Brought to You by Living Right Senior Placement
Medicaid is a low-income assistance program jointly funded by Federal and State taxes. Medicaid provides health care coverage for low-income people and older adults. Some people can have both Medicare and Medicaid for health care coverage. Medicaid helps pay for premiums, deductibles, medications, equipment, personal care items such as incontinence products, transportation and other services for those who can’t afford to pay.
Medicaid is administered by each state according to federal government rules. That's why Medicaid eligibility requirements vary from state to state. People eligible for Medicaid coverage must meet strict income and asset guidelines.
Medicaid helps pay for long-term care in settings such as:
People must apply for Medicaid assistance. To qualify, applicants must meet low-income standards, have limited assets AND have significant daily care needs.
In Oregon, a single person can make up to $2,205 per month (in 2017) in gross income to qualify for Medicaid. Asset requirements are usually limited at $2,000.00
Applicants cannot give away or “gift” their property or assets. There is a 5-year look-back law. The application process requires proof of income. Medicaid workers search for any hidden or undeclared income. The Medicaid application requires bank records, bills of sale and financial documents.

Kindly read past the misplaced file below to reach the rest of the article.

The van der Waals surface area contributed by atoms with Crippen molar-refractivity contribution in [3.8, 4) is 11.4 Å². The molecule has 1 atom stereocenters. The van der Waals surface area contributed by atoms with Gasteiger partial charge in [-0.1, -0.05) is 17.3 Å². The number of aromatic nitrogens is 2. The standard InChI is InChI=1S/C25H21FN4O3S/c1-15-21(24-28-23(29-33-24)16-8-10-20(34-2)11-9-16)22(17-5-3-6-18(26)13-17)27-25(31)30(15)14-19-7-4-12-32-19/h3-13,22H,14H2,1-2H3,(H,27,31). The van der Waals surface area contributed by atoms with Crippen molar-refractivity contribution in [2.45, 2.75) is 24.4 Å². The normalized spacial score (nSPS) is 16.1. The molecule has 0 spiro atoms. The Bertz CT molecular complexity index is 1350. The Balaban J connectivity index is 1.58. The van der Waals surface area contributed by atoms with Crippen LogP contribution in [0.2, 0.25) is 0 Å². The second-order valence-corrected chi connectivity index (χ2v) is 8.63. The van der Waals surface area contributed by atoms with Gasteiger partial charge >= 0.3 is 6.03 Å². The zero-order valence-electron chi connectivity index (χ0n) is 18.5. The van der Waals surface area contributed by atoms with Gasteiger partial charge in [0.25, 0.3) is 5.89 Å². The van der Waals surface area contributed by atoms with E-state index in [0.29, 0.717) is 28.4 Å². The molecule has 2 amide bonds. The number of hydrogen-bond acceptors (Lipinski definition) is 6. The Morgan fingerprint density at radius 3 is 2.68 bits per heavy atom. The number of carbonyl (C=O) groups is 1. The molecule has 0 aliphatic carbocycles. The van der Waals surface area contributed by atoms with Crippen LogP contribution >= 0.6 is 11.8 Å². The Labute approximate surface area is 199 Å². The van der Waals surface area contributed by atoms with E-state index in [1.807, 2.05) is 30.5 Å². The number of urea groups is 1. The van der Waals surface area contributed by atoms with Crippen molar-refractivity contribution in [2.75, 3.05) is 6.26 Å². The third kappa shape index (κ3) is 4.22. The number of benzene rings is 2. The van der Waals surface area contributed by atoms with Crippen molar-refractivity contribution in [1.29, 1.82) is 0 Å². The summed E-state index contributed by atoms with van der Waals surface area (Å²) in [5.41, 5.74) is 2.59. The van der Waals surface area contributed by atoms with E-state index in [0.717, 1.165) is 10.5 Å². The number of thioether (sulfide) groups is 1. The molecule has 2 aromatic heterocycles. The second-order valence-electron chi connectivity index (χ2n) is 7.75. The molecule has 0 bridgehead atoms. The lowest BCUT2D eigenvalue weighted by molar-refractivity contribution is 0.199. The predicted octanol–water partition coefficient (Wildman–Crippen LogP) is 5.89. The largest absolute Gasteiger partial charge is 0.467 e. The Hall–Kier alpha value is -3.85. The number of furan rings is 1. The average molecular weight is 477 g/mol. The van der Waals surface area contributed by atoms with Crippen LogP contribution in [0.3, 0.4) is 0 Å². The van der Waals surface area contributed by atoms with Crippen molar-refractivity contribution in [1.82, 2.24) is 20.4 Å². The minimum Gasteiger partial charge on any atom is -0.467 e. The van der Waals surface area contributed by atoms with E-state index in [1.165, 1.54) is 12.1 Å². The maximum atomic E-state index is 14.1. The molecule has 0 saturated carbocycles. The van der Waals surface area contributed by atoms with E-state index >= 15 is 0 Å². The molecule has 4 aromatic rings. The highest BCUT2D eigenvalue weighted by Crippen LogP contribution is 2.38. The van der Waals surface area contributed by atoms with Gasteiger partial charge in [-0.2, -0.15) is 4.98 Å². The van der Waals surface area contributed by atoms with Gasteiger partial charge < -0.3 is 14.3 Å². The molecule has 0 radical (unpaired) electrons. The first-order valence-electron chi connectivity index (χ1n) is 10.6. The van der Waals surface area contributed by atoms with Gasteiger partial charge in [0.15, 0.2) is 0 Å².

To understand acceptable ways to "spend-down" assets, consult an Elder-law attorney. Pre-plan long before applying for Medicaid.
Part of the application process for Medicaid includes a needs assessment. A Medicaid worker collects medical history, diagnosis’ and documentation. Applicants must prove they need help with daily activities of living (ADLs). Assistance with the following are evaluated:
Each ADL is scored based on the amount of help needed. The combined total determines a person’s level of care. The care level determines the monthly reimbursement a care home or nursing home receives. The resident usually pays a basic Room & Board fee out of their monthly Social Security or Disability income.
Medicaid continues covering long-term care if a senior continues qualifying for care.
Many care facilities do not have contracts with the State and do not accept Medicaid payments - they accept private pay only.
Communities who do contract with the state and agree to accept the significantly lower payments cannot afford a high percentage of Medicaid recipients. This means many communities are already at maximum capacity for residents on Medicaid. In order to plan their future budgets, communities may require a financial statement to assess if a prospective resident has some private funds initially - this is called a "spend down".
Many families ask if they can "make up the difference" between private pay and the amount Medicaid pays; paying the difference to the community. The answer in NO. This practice is Medicaid fraud.
Accessing Medicaid takes significant pre-planning. Please contact an Elder Law Attorney.
Copyright 2017, Company Name - Disclaimer